According to the estimation by the Ministry of the Environment in Japan, the total volume of gareki produced is at around 25 million tons. Although waste management has elicited some inter-prefectural collaboration, the distribution of the waste outside the disaster-damaged regions has been met with much resistance, due to the heightened anxiety of hibaku, historically linked to A-bombs. This phobic reaction, which persists despite scientific evidence against contamination, classifies the might-be-contaminated gareki as untouchable. Igor Kopytoff argues that the classification and reclassification of objects “into culturally constituted categories” is a process that all objects, as “culturally constructed entities, endowed with culturally specific meanings” continually undergo (1986: 68). However, in the case of Japan, the double meanings of gareki, mnemonic for the past devastations and material indicator for the future hibaku, are intricately inter-linked with the ongoing reorganization of memory tokens. The case suggests the investigation not only of the biography of particular objects, but also their mnemonic value that comes to be augmented through the process of intertexualization with other events and objects in the past for calibrating the future.
A careful observation of disaster waste reveals that a certain set of materials is always consciously selected, first to preserve a version or versions of the past; second to retrieve the memory of an event in the present; and finally to project certain memories—certain mnemonic signals—onto the future, through a series of careful decisions made in the present (Bryan-Wilson 2003; Hastrup 2011). Disaster waste can be an index of the continuous act of handing down, an act which is wrapped up in the convoluted relationship between the object and subject and the sudden re-organization of the two. Disaster itself reveals, through its copious production of waste, that objects and subjects are intrinsically and non-arbitrarily chained, articulating the resiliency of certain chains of meanings over others.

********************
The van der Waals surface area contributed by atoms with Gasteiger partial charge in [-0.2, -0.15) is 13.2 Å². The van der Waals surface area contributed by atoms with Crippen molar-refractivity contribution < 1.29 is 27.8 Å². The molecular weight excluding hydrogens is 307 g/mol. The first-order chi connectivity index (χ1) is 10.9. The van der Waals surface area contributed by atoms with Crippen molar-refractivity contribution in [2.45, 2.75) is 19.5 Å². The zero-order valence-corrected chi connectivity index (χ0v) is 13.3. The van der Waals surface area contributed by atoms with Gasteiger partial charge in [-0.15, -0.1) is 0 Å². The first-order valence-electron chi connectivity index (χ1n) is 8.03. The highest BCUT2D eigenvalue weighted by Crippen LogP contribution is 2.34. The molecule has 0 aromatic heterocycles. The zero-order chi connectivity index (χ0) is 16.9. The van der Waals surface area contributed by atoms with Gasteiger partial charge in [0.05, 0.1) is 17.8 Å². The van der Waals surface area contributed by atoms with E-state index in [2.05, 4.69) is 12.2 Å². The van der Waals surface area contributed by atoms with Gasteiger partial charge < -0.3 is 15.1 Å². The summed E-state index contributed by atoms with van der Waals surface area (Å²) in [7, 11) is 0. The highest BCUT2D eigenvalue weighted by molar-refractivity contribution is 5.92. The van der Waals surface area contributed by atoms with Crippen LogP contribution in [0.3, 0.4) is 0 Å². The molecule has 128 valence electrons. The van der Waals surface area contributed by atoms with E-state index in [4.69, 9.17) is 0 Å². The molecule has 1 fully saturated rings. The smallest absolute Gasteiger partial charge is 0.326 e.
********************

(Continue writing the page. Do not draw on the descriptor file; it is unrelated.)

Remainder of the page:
Recirculating the Stuff
I have been saving this article as I write it on a newly-purchased wooden flashdrive, made from a now-shattered forest of pine trees which once stood to protect an area of Rikuzentakata, Iwate from the tsunami. The forest has been reincarnated to carry digital memories of futures-being-written, protecting its user from the mental waves of forgetting. On the surface is imprinted “yui” [to tie], and inside it contains a series of before- and –after the disaster pictures taken by victims in the area. This is an object that has both the use-value in and of itself, and an additional, mnemonic value that can be elaborated by continuous (re)writing in the future. In the re-circulation of “waste”—trees, “trash,” giant cans—resisting to be wasteful, the network of memories and meanings are activated with and reactivated by wasted objects in people’s effort to hand them down across time and space, making new links between a past and future. “Symbols,” as Charles Pierce has said, “grow” (1894).
In describing his book on the intercultural contemplation of the relationship between economy and trash, the Japanese journalist Hiroaki Seto asserts that “if things can be reused in whatever form, there is no longer trash,” in as much as trash is “the death of a material object” (personal communication; cf Seto 2012). Although forgetting and remembering are selective, just as all those disaster-gareki will eventually, and selectively, be saved, recycled or demolished, there is no memory to be wasted. No act of handing down aims at a wasteful end. There is instead, as Haruki Murakami pronounces in 1Q84, “an endless battle of contrasting memories” through which those consciously restored objects from the piles of gareki become transformed into and re-circulated as acculturated stuff: non-contaminable, imperishable, and meaningful.
Ryo Morimoto is a doctoral student in sociocultural anthropology at Brandeis University. His research concerns with the intricate mnemo-politics of cultural memory in co-memorating the triple disasters in Japan from the perspective of semiotic anthropology. His incoming article in Semiotica is entitled, “Shaking Grounds, Unearthing Palimpsests: Semiotic Anthropology of Disaster.”